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ORIGINAL FRENCH ARTICLE: Londres défile contre l’austérité

by Peter Avis

London Marches Against Austerity

Translated Monday 29 October 2012, by Gene Zbikowski and reviewed by Bill Scoble

Tens of thousands of Britons demonstrated in the major cities on Oct. 20 to condemn the austerity policy.

From our correspondent in London.

More than 150,000 people, including whole families, answered the trade union call to demonstrate in Great Britain on Oct. 20. In London, Glasgow and Belfast they expressed the same rejection of the austerity policy of the government, which is determined, despite its unpopularity, to impose severe austerity measures.

In London, where some 100,000 people participated in an hours-long march, a big rally was held in Hyde Park at Speakers’ Corner, the historic venue for popular movements. Everywhere, the demonstration’s slogans – “Austerity doesn’t work” and “Britain needs a future that works” – filled the streets and the royal park beneath a sunny sky.

The march brought together firemen, teachers, nurses, students and the unemployed – all those who lack work or who are suffering from the wage freeze and the attack on retirement pensions.

Ed Miliband, the Labour Party leader, made an unusual appearance in Hyde Park to participate in the popular demonstration. He attacked the “excessive” austerity imposed by the Tory-Lib-Dem coalition, while warning the trade unionists that a Labour government would have to “make difficult decisions.” These words were instantly booed by a portion of the demonstrators.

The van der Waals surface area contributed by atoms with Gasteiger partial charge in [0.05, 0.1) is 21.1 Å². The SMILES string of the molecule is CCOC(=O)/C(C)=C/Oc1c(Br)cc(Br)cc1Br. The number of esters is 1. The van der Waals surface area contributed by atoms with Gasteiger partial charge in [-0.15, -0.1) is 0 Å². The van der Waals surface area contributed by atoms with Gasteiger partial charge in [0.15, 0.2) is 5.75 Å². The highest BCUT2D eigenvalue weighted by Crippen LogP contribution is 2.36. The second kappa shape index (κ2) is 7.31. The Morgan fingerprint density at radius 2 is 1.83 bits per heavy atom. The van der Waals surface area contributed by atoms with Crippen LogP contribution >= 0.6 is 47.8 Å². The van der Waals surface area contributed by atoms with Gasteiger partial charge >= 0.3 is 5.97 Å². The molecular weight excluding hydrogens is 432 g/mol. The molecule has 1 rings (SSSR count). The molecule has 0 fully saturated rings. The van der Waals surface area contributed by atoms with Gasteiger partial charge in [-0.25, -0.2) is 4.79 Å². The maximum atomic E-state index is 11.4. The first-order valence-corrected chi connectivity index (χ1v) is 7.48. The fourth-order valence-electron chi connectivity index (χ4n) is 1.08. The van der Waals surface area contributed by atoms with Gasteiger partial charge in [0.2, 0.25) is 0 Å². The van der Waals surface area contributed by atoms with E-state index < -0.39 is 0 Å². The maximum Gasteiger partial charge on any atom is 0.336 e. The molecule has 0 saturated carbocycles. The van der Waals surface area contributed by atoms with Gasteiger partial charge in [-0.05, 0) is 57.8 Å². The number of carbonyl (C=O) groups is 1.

The most-applauded speakers – the leaders of the rail workers and public services trade unions – demanded that the TUC trade union confederation organize a 24-hour strike to transmit the anti-austerity message even more loudly and strongly. Internationalist traditions are well-rooted among the British trade unionists. Greetings from leaders of the CGIL in Italy and the AFL-CIO in the U.S. were broadcast in Hyde Park, where the presence of representatives of the French CGT and the South African trade union confederation was warmly welcomed.

Unemployment: Obfuscation with numbers.

The official figure for unemployment in Great Britain – 2.53 million jobless (7.9%) conceals an uncomfortable truth: increasingly, those who work must accept part-time jobs. Over a million workers are in this situation. The number of long-term unemployed is rising and over a million 16-to-24-year-olds are out of work (a 21% unemployment rate). Unemployment is hitting women particularly hard, whereas the figures show a slight improvement for men.


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